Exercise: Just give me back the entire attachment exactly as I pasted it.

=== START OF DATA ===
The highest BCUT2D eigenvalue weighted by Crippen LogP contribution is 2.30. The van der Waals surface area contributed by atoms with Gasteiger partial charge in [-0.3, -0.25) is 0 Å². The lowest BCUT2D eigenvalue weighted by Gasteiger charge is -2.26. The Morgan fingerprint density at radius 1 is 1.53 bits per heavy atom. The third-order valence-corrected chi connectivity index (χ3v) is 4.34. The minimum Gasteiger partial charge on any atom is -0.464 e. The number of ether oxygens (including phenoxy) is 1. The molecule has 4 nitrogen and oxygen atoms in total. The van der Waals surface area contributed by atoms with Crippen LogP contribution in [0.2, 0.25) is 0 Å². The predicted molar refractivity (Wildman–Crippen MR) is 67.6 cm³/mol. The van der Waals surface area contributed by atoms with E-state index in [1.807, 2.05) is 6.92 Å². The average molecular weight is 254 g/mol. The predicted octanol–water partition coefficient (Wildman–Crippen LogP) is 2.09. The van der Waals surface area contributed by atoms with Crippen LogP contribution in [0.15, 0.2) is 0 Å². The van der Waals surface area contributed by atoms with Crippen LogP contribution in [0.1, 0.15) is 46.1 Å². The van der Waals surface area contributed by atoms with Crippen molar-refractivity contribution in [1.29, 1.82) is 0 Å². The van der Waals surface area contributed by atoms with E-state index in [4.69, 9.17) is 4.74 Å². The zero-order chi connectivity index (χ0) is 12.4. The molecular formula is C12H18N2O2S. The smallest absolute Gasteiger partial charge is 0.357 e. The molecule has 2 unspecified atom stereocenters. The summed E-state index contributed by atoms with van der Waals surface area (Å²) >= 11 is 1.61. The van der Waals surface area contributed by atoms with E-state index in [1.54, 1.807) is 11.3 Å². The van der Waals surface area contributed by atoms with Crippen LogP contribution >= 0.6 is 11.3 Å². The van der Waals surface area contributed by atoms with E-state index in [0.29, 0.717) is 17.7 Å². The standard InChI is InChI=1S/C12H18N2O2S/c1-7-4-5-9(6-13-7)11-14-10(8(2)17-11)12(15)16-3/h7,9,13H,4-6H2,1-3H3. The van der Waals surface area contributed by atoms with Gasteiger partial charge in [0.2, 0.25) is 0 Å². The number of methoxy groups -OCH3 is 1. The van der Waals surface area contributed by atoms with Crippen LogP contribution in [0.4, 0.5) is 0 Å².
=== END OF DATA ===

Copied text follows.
The highest BCUT2D eigenvalue weighted by Crippen LogP contribution is 2.30. The van der Waals surface area contributed by atoms with Gasteiger partial charge in [-0.3, -0.25) is 0 Å². The lowest BCUT2D eigenvalue weighted by Gasteiger charge is -2.26. The Morgan fingerprint density at radius 1 is 1.53 bits per heavy atom. The third-order valence-corrected chi connectivity index (χ3v) is 4.34. The minimum Gasteiger partial charge on any atom is -0.464 e. The number of ether oxygens (including phenoxy) is 1. The molecule has 4 nitrogen and oxygen atoms in total. The van der Waals surface area contributed by atoms with Crippen LogP contribution in [0.2, 0.25) is 0 Å². The predicted molar refractivity (Wildman–Crippen MR) is 67.6 cm³/mol. The van der Waals surface area contributed by atoms with E-state index in [1.807, 2.05) is 6.92 Å². The average molecular weight is 254 g/mol. The predicted octanol–water partition coefficient (Wildman–Crippen LogP) is 2.09. The van der Waals surface area contributed by atoms with Crippen LogP contribution in [0.15, 0.2) is 0 Å². The van der Waals surface area contributed by atoms with Crippen LogP contribution in [0.1, 0.15) is 46.1 Å². The van der Waals surface area contributed by atoms with Crippen molar-refractivity contribution in [1.29, 1.82) is 0 Å². The van der Waals surface area contributed by atoms with E-state index in [4.69, 9.17) is 4.74 Å². The zero-order chi connectivity index (χ0) is 12.4. The molecular formula is C12H18N2O2S. The smallest absolute Gasteiger partial charge is 0.357 e. The molecule has 2 unspecified atom stereocenters. The summed E-state index contributed by atoms with van der Waals surface area (Å²) >= 11 is 1.61. The van der Waals surface area contributed by atoms with E-state index in [1.54, 1.807) is 11.3 Å². The van der Waals surface area contributed by atoms with Crippen LogP contribution >= 0.6 is 11.3 Å². The van der Waals surface area contributed by atoms with E-state index in [0.29, 0.717) is 17.7 Å². The standard InChI is InChI=1S/C12H18N2O2S/c1-7-4-5-9(6-13-7)11-14-10(8(2)17-11)12(15)16-3/h7,9,13H,4-6H2,1-3H3. The van der Waals surface area contributed by atoms with Gasteiger partial charge in [0.2, 0.25) is 0 Å². The number of methoxy groups -OCH3 is 1. The van der Waals surface area contributed by atoms with Crippen LogP contribution in [0.4, 0.5) is 0 Å².